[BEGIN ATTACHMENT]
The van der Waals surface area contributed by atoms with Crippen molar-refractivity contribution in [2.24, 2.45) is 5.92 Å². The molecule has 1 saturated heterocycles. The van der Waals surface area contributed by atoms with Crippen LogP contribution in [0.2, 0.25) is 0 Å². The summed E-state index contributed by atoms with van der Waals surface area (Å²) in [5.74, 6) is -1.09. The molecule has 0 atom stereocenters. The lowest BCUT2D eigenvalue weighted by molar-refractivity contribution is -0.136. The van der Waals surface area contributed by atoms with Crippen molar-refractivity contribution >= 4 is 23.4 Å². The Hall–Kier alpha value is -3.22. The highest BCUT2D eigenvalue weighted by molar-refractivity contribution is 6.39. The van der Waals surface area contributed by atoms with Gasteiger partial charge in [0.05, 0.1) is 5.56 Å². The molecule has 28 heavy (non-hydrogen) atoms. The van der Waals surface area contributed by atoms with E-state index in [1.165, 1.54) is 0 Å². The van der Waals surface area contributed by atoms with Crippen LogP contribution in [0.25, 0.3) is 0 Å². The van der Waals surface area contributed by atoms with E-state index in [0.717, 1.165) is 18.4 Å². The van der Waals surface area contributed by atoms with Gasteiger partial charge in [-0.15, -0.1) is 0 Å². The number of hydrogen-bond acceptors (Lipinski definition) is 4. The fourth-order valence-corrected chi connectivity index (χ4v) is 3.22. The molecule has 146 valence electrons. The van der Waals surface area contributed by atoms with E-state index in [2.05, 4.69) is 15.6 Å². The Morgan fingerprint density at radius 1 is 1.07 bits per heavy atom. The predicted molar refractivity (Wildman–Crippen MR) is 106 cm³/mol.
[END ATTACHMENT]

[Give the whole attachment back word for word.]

The van der Waals surface area contributed by atoms with Crippen molar-refractivity contribution in [2.24, 2.45) is 5.92 Å². The molecule has 1 saturated heterocycles. The van der Waals surface area contributed by atoms with Crippen LogP contribution in [0.2, 0.25) is 0 Å². The summed E-state index contributed by atoms with van der Waals surface area (Å²) in [5.74, 6) is -1.09. The molecule has 0 atom stereocenters. The lowest BCUT2D eigenvalue weighted by molar-refractivity contribution is -0.136. The van der Waals surface area contributed by atoms with Crippen molar-refractivity contribution >= 4 is 23.4 Å². The Hall–Kier alpha value is -3.22. The highest BCUT2D eigenvalue weighted by molar-refractivity contribution is 6.39. The van der Waals surface area contributed by atoms with Gasteiger partial charge in [0.05, 0.1) is 5.56 Å². The molecule has 28 heavy (non-hydrogen) atoms. The van der Waals surface area contributed by atoms with E-state index in [1.165, 1.54) is 0 Å². The van der Waals surface area contributed by atoms with Crippen LogP contribution in [0.25, 0.3) is 0 Å². The van der Waals surface area contributed by atoms with E-state index in [0.717, 1.165) is 18.4 Å². The van der Waals surface area contributed by atoms with Gasteiger partial charge in [-0.15, -0.1) is 0 Å². The number of hydrogen-bond acceptors (Lipinski definition) is 4. The fourth-order valence-corrected chi connectivity index (χ4v) is 3.22. The molecule has 146 valence electrons. The van der Waals surface area contributed by atoms with E-state index in [2.05, 4.69) is 15.6 Å². The Morgan fingerprint density at radius 1 is 1.07 bits per heavy atom. The predicted molar refractivity (Wildman–Crippen MR) is 106 cm³/mol.